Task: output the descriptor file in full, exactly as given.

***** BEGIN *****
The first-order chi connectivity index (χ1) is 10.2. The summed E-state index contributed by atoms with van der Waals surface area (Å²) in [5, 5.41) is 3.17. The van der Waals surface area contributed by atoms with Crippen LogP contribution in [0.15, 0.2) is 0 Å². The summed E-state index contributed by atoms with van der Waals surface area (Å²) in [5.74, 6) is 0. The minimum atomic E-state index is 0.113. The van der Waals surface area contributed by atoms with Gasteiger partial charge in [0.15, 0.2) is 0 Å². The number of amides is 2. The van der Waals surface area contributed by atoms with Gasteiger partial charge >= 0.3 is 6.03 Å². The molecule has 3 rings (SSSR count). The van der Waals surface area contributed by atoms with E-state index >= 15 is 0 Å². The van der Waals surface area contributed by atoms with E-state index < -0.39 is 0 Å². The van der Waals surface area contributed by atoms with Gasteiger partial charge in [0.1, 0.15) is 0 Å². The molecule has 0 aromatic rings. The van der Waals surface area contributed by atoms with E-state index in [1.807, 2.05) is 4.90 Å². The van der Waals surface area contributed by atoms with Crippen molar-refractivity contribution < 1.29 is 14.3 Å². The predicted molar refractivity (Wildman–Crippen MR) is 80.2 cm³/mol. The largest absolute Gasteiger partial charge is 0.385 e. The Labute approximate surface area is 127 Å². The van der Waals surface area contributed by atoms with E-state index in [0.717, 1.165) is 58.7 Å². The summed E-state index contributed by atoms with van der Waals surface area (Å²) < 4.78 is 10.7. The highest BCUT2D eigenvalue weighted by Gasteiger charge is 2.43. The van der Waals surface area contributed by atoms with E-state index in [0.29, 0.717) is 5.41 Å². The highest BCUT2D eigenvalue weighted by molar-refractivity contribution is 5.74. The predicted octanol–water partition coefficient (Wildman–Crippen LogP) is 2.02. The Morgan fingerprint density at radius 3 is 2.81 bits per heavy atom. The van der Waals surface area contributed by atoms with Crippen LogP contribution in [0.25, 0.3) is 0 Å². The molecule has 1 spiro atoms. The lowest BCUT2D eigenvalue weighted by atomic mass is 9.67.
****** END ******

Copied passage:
The first-order chi connectivity index (χ1) is 10.2. The summed E-state index contributed by atoms with van der Waals surface area (Å²) in [5, 5.41) is 3.17. The van der Waals surface area contributed by atoms with Crippen LogP contribution in [0.15, 0.2) is 0 Å². The summed E-state index contributed by atoms with van der Waals surface area (Å²) in [5.74, 6) is 0. The minimum atomic E-state index is 0.113. The van der Waals surface area contributed by atoms with Gasteiger partial charge in [0.15, 0.2) is 0 Å². The number of amides is 2. The van der Waals surface area contributed by atoms with Gasteiger partial charge >= 0.3 is 6.03 Å². The molecule has 3 rings (SSSR count). The van der Waals surface area contributed by atoms with E-state index >= 15 is 0 Å². The van der Waals surface area contributed by atoms with E-state index < -0.39 is 0 Å². The van der Waals surface area contributed by atoms with Gasteiger partial charge in [0.1, 0.15) is 0 Å². The molecule has 0 aromatic rings. The van der Waals surface area contributed by atoms with E-state index in [1.807, 2.05) is 4.90 Å². The van der Waals surface area contributed by atoms with Crippen molar-refractivity contribution < 1.29 is 14.3 Å². The predicted molar refractivity (Wildman–Crippen MR) is 80.2 cm³/mol. The largest absolute Gasteiger partial charge is 0.385 e. The Labute approximate surface area is 127 Å². The van der Waals surface area contributed by atoms with E-state index in [0.717, 1.165) is 58.7 Å². The summed E-state index contributed by atoms with van der Waals surface area (Å²) < 4.78 is 10.7. The highest BCUT2D eigenvalue weighted by Gasteiger charge is 2.43. The van der Waals surface area contributed by atoms with E-state index in [0.29, 0.717) is 5.41 Å². The highest BCUT2D eigenvalue weighted by molar-refractivity contribution is 5.74. The predicted octanol–water partition coefficient (Wildman–Crippen LogP) is 2.02. The Morgan fingerprint density at radius 3 is 2.81 bits per heavy atom. The van der Waals surface area contributed by atoms with Crippen LogP contribution in [0.25, 0.3) is 0 Å². The molecule has 1 spiro atoms. The lowest BCUT2D eigenvalue weighted by atomic mass is 9.67.